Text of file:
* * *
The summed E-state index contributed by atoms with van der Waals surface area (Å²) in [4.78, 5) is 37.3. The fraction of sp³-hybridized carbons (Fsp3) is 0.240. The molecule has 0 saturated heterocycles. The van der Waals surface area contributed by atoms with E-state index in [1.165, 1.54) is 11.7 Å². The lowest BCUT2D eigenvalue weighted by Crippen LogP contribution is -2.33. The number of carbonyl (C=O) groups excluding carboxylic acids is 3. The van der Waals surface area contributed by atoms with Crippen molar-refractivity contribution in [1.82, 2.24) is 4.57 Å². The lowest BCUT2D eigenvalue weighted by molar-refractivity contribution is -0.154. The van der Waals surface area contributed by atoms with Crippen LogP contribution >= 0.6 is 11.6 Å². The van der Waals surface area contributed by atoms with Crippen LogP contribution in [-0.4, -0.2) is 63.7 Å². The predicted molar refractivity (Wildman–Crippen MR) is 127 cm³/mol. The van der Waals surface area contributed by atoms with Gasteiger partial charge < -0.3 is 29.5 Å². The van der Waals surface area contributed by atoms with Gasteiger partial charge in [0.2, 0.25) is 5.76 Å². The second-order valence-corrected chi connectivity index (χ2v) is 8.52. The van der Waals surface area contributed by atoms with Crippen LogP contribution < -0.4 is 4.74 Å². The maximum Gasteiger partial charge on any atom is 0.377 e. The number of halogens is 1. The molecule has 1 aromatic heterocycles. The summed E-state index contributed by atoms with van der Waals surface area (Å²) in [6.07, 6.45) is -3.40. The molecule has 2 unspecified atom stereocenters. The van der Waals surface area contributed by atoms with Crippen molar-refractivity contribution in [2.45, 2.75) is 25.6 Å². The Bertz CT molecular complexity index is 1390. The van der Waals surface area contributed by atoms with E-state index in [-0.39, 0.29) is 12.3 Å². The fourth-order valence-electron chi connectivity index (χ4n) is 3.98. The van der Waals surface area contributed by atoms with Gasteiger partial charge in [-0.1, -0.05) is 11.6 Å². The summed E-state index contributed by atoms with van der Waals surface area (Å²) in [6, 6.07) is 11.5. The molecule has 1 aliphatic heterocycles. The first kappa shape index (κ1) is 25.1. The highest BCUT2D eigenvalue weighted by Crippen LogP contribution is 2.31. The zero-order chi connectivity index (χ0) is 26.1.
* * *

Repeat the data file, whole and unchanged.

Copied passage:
The summed E-state index contributed by atoms with van der Waals surface area (Å²) in [4.78, 5) is 37.3. The fraction of sp³-hybridized carbons (Fsp3) is 0.240. The molecule has 0 saturated heterocycles. The van der Waals surface area contributed by atoms with E-state index in [1.165, 1.54) is 11.7 Å². The lowest BCUT2D eigenvalue weighted by Crippen LogP contribution is -2.33. The number of carbonyl (C=O) groups excluding carboxylic acids is 3. The van der Waals surface area contributed by atoms with Crippen molar-refractivity contribution in [1.82, 2.24) is 4.57 Å². The lowest BCUT2D eigenvalue weighted by molar-refractivity contribution is -0.154. The van der Waals surface area contributed by atoms with Crippen LogP contribution >= 0.6 is 11.6 Å². The van der Waals surface area contributed by atoms with Crippen LogP contribution in [-0.4, -0.2) is 63.7 Å². The predicted molar refractivity (Wildman–Crippen MR) is 127 cm³/mol. The van der Waals surface area contributed by atoms with Gasteiger partial charge < -0.3 is 29.5 Å². The van der Waals surface area contributed by atoms with Gasteiger partial charge in [0.2, 0.25) is 5.76 Å². The second-order valence-corrected chi connectivity index (χ2v) is 8.52. The van der Waals surface area contributed by atoms with Crippen LogP contribution < -0.4 is 4.74 Å². The maximum Gasteiger partial charge on any atom is 0.377 e. The number of halogens is 1. The molecule has 1 aromatic heterocycles. The summed E-state index contributed by atoms with van der Waals surface area (Å²) in [6.07, 6.45) is -3.40. The molecule has 2 unspecified atom stereocenters. The van der Waals surface area contributed by atoms with Crippen molar-refractivity contribution in [2.45, 2.75) is 25.6 Å². The Bertz CT molecular complexity index is 1390. The van der Waals surface area contributed by atoms with E-state index in [-0.39, 0.29) is 12.3 Å². The fourth-order valence-electron chi connectivity index (χ4n) is 3.98. The van der Waals surface area contributed by atoms with Gasteiger partial charge in [-0.1, -0.05) is 11.6 Å². The summed E-state index contributed by atoms with van der Waals surface area (Å²) in [6, 6.07) is 11.5. The molecule has 1 aliphatic heterocycles. The first kappa shape index (κ1) is 25.1. The highest BCUT2D eigenvalue weighted by Crippen LogP contribution is 2.31. The zero-order chi connectivity index (χ0) is 26.1.